Why David A. Robertson wanted When We Were Alone to celebrate the Cree language

David A. Robertson's picture book When We Were Alone includes a variety of Swampy Cree words in its tender account of Canada's residential school history.
CBC Winnipeg Weekend Morning Show host, Nadia Kidwai, introduced author David A. Robertson to 125 students at the Canadian Museum for Human Rights on Oct. 18, 2017. (CBC Books)

Written by Swampy Cree graphic novelist and author David A. Robertson, with drawings by Cree-Métis author and illustrator Julie Flett, When We Were Alone is a picture book that tells the story of Canada's residential school history. One of five books nominated for the 2017 TD Canadian Children's Literature Award, it's also a deeply personal project for Robertson. 

Speaking with a group of students at a recent TD Kids Book Club in Winnipeg, Robertson told the story of how his own father endured many of the same things as the grandmother whose residential school experience is depicted in When We Were Alone. Among other things, Robertson says his father was prevented from speaking his native Cree language while at school. 

In a video on his YouTube channel, Robertson talks about some of the Cree words his father wasn't allowed to use — words he worked to incorporate into his book.

Here are a few of the reasons those words are so significant for him. 

1. They help us learn from our elders 

Nókom is the Swampy Cree word for "my grandmother" and is one of the words that appears in When We Were Alone. (David A. Robertson)

In When We Were Alone, a granddaughter joins her grandmother in the garden. Over the course of the day, she asks her grandmother — or nókom — a variety of questions.

"That's what kids do; they ask questions," Robertson said in a recent interview. "And the grandmother relates all these questions back to her experience at residential school, and how the things that she does now are things that were taken away from her when she was a child."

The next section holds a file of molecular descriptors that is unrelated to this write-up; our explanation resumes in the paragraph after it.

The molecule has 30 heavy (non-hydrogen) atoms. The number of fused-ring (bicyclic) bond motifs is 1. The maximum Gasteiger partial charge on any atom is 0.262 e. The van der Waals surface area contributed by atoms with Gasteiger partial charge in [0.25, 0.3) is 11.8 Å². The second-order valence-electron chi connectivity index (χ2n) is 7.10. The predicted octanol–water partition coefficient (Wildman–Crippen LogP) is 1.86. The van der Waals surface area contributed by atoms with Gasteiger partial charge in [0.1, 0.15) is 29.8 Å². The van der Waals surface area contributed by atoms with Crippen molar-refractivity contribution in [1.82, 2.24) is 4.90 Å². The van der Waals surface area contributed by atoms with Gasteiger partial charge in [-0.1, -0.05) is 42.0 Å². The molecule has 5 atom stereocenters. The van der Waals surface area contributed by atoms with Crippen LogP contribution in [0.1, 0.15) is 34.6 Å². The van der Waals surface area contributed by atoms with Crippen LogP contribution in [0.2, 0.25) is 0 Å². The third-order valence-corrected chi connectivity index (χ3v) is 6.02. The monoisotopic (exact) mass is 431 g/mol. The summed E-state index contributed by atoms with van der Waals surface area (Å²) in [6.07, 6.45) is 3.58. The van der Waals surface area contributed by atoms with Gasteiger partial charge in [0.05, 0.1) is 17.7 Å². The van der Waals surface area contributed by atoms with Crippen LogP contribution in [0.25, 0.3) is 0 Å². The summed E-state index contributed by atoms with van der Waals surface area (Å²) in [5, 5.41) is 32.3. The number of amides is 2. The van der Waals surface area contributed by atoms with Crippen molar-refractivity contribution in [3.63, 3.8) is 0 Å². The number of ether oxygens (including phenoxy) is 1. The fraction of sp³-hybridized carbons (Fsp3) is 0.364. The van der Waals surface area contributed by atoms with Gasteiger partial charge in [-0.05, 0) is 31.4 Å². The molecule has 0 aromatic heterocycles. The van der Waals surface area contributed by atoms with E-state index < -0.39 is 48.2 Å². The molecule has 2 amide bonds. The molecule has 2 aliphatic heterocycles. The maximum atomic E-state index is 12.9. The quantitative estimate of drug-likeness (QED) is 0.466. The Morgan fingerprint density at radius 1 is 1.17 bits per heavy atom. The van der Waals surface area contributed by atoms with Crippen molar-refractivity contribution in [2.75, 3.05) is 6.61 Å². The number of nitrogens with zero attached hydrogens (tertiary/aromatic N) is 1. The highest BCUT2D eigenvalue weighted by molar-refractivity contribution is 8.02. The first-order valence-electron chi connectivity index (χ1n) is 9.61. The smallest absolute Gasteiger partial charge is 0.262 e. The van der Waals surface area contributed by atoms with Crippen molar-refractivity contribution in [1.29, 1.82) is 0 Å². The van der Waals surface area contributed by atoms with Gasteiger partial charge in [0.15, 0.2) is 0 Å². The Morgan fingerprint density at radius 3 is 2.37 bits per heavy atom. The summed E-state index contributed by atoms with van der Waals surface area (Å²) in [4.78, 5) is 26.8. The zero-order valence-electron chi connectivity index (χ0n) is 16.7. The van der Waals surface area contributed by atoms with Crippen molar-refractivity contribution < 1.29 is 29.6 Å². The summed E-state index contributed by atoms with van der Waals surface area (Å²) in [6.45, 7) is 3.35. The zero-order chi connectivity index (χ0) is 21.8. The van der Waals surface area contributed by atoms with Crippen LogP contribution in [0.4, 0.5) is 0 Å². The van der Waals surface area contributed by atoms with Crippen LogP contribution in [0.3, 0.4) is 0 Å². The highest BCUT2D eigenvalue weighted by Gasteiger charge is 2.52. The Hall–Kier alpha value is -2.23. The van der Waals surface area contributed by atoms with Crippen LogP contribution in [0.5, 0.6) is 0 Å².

2. They help us empathize with each other

Nósisim is the Swampy Cree word for "grandchild" and one of the words used by David A. Robertson in When We Were Alone. (David A. Robertson)

Another word in When We Were Alone is nósisim, the Swampy Cree word for grandchild. The grandchild in Robertson's book learns from her grandmother's own experiences as a child, in a way Robertson says he hopes will be productive.

"This is a gentle introduction to residential school history. And the power in it, I think, is that it generates empathy in children. So they see what other children went though. They empathize with that experience. And that empathy leads to an engagement that — I think down the road — is what's going to take us all down this path [of reconciliation]." 

3. They help to reclaim what was lost

This Swampy Cree phrase from When We Were Alone translates as "Here little bird, eat, so you will get big and strong." (David A. Robertson)

Including Swampy Cree words and phrases in When We Were Alone has led to a resurgence of Indigenous language in Robertson's own home. 

"The response from my youngest daughter [to the book] is what sticks out to me the most. After we were done reading, she wanted to call her grandpa — my dad. So I got her on the phone with grandpa and she said, 'Grandpa, will you teach me Cree?' And so that moment was one of the most powerful moments. I still tear up talking about it." 

David A. Robertson's comments have been edited and condensed. 

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